Paraphrasing Hillebrecht’s book title, how could we save international justice? Under the “exit, voice, and loyalty” framework, a possible approach would be to promote loyalty toward the regime. Silvia Steininger emphasizes the crucial role of communication practices, particularly through visual media and storytelling techniques.[22] By employing professionalized communication actors, institutions within the Inter-American Human Rights System can elevate social awareness about their work, activating communities of practice and fostering institutional loyalty. Laurence Helfer suggests three additional endurance strategies: playing a long-term game by developing institutional and jurisprudential features for the future; being circumspect in interpretation, choosing battles cautiously to sidestep potential backlashes and safeguard decades of hard-earned achievements; generating opportunities for supporters to mobilize by creating “windows of opportunity” for counter-mobilizations by civil society against the backlashes.[23]The Inter-American Human Rights System has demonstrated various sources of resilience crucial in preserving its integrity against previous backlashes. Populism, an enduring dynamic in Latin American politics, remains a specter that is unlikely to disappear soon. The possibility of backlash is never more than an election away in many cases. Defenders of human rights and the international regime must recognize this reality and draw lessons from past experiences to better safeguard this necessity.

Featured/Headline Image Caption and Citation: Hugo Chávez | Image sourced from Flickr

[1] Erik Voeten, “Populism and Backlashes against International Courts,” Perspectives on Politics 18, no. 2 (2020): 414, https://doi.org/10.1017/s1537592719000975.

[2] Cas Mudde, “The Populist Zeitgeist,” Government and Opposition 39, no. 4 (2004): 543, https://doi.org/10.1111/j.1477-7053.2004.00135.x.

[3] Voeten, “Populism and Backlashes against International Courts,” 411.

[4] Felipe Burbano De Lara, “Populist Waves in Latin America: Continuities, Twists, and Ruptures,” in The Routledge Handbook of Global Populism, ed. Carlos De La Torre (New York: Routledge, 2018), 435.

[5] Wayne Sandholtz, Yining Bei, and Kayla Caldwell, “Backlash and International Human Rights Courts,” in Contracting Human Rights: Crisis, Accountability and Opportunity, ed. Alison Byrsk and Michael Stohl, 2017, 159.

[6] Voeten, “Populism and Backlashes against International Courts,” 408.

[7] Courtney Hillebrecht, Saving the International Justice Regime: Beyond Backlash against International Courts (Cambridge University Press, 2021), 24–25.

[8] Albert O. Hirschman, Exit, Voice, and Loyalty: Responses to Decline in Firms, Organizations, and States (Harvard University Press, 1970).

[9] Hillebrecht, Saving the International Justice Regime: Beyond Backlash against International Courts, 79–80.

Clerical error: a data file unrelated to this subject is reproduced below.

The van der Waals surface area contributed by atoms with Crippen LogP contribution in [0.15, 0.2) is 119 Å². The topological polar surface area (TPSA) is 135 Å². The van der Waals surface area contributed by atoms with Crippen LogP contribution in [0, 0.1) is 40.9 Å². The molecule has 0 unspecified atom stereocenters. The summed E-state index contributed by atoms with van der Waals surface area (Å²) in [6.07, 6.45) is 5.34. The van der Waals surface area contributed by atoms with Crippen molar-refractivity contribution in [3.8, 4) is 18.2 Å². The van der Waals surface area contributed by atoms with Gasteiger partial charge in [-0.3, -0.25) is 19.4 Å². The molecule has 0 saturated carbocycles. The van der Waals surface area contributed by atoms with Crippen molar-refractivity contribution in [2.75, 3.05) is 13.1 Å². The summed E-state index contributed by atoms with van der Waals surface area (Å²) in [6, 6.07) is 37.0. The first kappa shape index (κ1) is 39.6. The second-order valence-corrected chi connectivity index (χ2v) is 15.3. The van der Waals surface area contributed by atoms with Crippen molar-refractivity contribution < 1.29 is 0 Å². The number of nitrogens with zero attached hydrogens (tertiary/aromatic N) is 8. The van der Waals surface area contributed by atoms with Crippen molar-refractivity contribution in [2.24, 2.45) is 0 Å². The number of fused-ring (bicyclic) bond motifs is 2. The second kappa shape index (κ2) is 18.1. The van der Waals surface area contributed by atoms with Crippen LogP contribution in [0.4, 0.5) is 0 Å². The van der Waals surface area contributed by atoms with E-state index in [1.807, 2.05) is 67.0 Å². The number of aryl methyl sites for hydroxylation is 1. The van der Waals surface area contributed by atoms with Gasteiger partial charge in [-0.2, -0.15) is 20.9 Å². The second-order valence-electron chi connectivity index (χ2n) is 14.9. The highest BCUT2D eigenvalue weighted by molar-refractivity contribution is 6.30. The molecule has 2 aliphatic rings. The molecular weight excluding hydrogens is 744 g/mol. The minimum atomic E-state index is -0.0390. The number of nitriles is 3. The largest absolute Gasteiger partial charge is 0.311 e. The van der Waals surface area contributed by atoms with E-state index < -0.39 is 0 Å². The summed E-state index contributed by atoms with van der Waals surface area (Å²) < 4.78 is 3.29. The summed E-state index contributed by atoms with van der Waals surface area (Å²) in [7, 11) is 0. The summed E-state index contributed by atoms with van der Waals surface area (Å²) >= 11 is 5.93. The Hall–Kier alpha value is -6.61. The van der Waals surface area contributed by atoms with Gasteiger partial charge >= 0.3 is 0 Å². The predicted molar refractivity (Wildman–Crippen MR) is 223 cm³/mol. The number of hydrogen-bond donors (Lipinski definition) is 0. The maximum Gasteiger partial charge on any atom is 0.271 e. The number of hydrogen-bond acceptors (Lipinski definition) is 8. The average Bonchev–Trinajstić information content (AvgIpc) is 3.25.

[10] Iñaki Sagarzazu and Cameron G. Thies, “The Foreign Policy Rhetoric of Populism: Chávez, Oil, and Anti-Imperialism,” Political Research Quarterly 72, no. 1 (2019): 205–14, https://doi.org/10.1177/1065912918784212.

[11] Gonzalo Candia, “Regional Human Rights Institutions Struggling against Populism: The Case of Venezuela,” German Law Journal 20, no. 2 (2019): 158-59, https://doi.org/10.1017/glj.2019.10.

[12] Tom Ginsburg, “Political Constraints on International Courts,” in The Oxford Handbook of International Adjudication, ed. Cesare P. R. Romano, Karen J. Alter, and Yuval Shany (Oxford University Press, 2014), 483–502.

[13] Ginsburg, “Political Constraints on International Courts,” 500.

[15]  Voeten, “Populism and Backlashes against International Courts,” 417.

[16] Pía Riggirozzi and Diana Tussie, “The Rise of Post-Hegemonic Regionalism in Latin America,” in The Rise of Post-Hegemonic Regionalism: The Case of Latin America, ed. Pía Riggirozzi and Diana Tussie (Springer, 2012), 1–16.

[17] Julia C. Morse and Robert O. Keohane, “Contested Multilateralism,” The Review of International Organizations 9, no. 4 (2014): 385, https://doi.org/10.1007/s11558-014-9188-2.

[18] Hirschman, Exit, Voice, and Loyalty: Responses to Decline in Firms, Organizations, and States, 78.

[19] Tom Chodor and Anthea McCarthy-Jones, “Post-Liberal Regionalism in Latin America and the Influence of Hugo Chávez,” Journal of Iberian and Latin American Research 19, no. 2 (2013): 211–12, https://doi.org/10.1080/13260219.2013.853353.

[20] Thomas Legler, “Tectonic Shift: The Chávez Effect on Hemispheric Politics,” in Which Way Latin America? Hemispheric Politics Meets Globalization, ed. Andrew F. Cooper and Jorge Heine (United Nations University Press, 2009), 225.

[21] Sagarzazu and Thies, “The Foreign Policy Rhetoric of Populism: Chávez, Oil, and Anti-Imperialism,” 3.

[22] Silvia Steininger, “Creating Loyalty: Communication Practices in the European and Inter-American Human Rights Regimes,” Global Constitutionalism 11, no. 2 (2022): 189-92 https://doi.org/10.1017/s2045381721000241.

[23] Laurence R. Helfer, “Populism and International Human Rights Law Institutions: A Survival Guide,” in Human Rights in a Time of Populism: Challenges and Responses, ed. Gerald L. Neuman (Cambridge University Press, 2020), 233-242.


João is an undergraduate student at the University of São Paulo - Brazil studying international relations. He is a member of the YRIS international correspondents program in the 2023-2024 cohort. At university, João is enrolled in the Seminar on Political Methodology, researches at the Center for International Negotiation Studies, and works for the research group ”The Principle of Territoriality in Public International Law and International Tax Law." His current interests include international organizations, the crisis of the liberal international order, topics of sovereignty, and quantitative methods in IR.